Understanding nosebleeds

Nosebleeds are unpleasant, and happen for a number of reasons. Most nosebleeds are relatively harmless, although very rarely they may be a symptom of something more serious. In most cases, simple preventative steps can be taken to try and reduce their frequency. In order to establish whether or not you should seek medical attention, it is helpful to understand why nosebleeds occur.

There are two broad types of nosebleed:

  1. Anterior – this means the bleeding has started towards the front of your nose
  2. Posterior – these are less common and start at the back of your nose

What causes anterior nosebleeds?

Anterior nosebleeds are more common, and are rarely a cause for concern. They result from the delicate blood vessels near the entrance to your nose bursting.

This may be due to physical causes, such as an injury or bump to the nose; blowing your nose very hard; inserting fingers into the nose (a common problem in small children) or nasal complaints such as a cold or sinusitis.

Environmental factors can also cause anterior nosebleeds. These include allergies such as hay fever; changes in altitude; rapid changes of air temperature; dry air or overuse of over-the-counter decongestant sprays.

Anterior nosebleeds are generally self-limiting.

More serious conditions

Posterior nosebleeds can be more serious. The blood is coming from larger arteries, located further back in the nose. Therefore, the flow can be harder to control. The blood is also more likely to run into the throat.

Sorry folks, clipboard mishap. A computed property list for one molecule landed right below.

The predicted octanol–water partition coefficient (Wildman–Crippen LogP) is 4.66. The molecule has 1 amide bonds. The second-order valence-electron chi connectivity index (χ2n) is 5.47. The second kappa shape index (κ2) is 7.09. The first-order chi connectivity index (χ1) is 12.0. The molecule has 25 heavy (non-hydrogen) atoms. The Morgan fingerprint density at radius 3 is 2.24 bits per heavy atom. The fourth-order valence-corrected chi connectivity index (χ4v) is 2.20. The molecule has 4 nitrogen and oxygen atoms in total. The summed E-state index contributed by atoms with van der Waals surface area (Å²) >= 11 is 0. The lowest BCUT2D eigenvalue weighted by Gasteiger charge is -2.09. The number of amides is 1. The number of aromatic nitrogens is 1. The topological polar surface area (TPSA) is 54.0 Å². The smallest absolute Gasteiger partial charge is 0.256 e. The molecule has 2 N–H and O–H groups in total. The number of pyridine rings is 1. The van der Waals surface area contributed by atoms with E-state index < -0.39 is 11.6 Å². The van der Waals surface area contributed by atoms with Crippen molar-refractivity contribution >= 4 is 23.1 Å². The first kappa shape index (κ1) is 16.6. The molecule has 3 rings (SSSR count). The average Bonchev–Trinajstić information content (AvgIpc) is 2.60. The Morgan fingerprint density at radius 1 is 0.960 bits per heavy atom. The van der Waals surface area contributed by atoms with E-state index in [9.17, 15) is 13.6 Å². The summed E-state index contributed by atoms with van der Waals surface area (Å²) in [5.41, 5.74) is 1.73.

These nosebleeds can result from head or facial injury. Very rarely, they may be symptomatic of nasal tumours. Some people are more prone to this type of nosebleed.

Both anterior and posterior nosebleeds can be exacerbated by certain types of medicine, such as those prescribed for blood thinning (for example, aspirin or warfarin). Some herbal medicines, such as gingko biloba, can also increase the risk of bleeding.

People suffering from high blood pressure may have an increased susceptibility to nosebleeds. Nasal problems such as a bend in the middle partition of the nose (septal deviation) or chronic rhinitis or sinusitis also leave people more vulnerable to nosebleeds.

When to seek medical advice

Nosebleeds are rarely serious, and it is important to stay calm. You can apply pressure to the middle partition at the front of the nose by pinching the nostrils, and most nosebleeds will stop of their own accord. If you think you may be suffering from one of the more serious types of nosebleed, or you have been experiencing blood flow for more than 20 minutes, it is sensible to seek medical attention.

If you are experiencing frequent nosebleeds you may be referred to an ENT surgeon. Consultant ENT surgeon Mr Julian Hamann can investigate and treat nosebleeds. Treatment is often simply a matter of cauterising the ‘bleeding point’ in the nose, sealing it to prevent recurrence of the problem.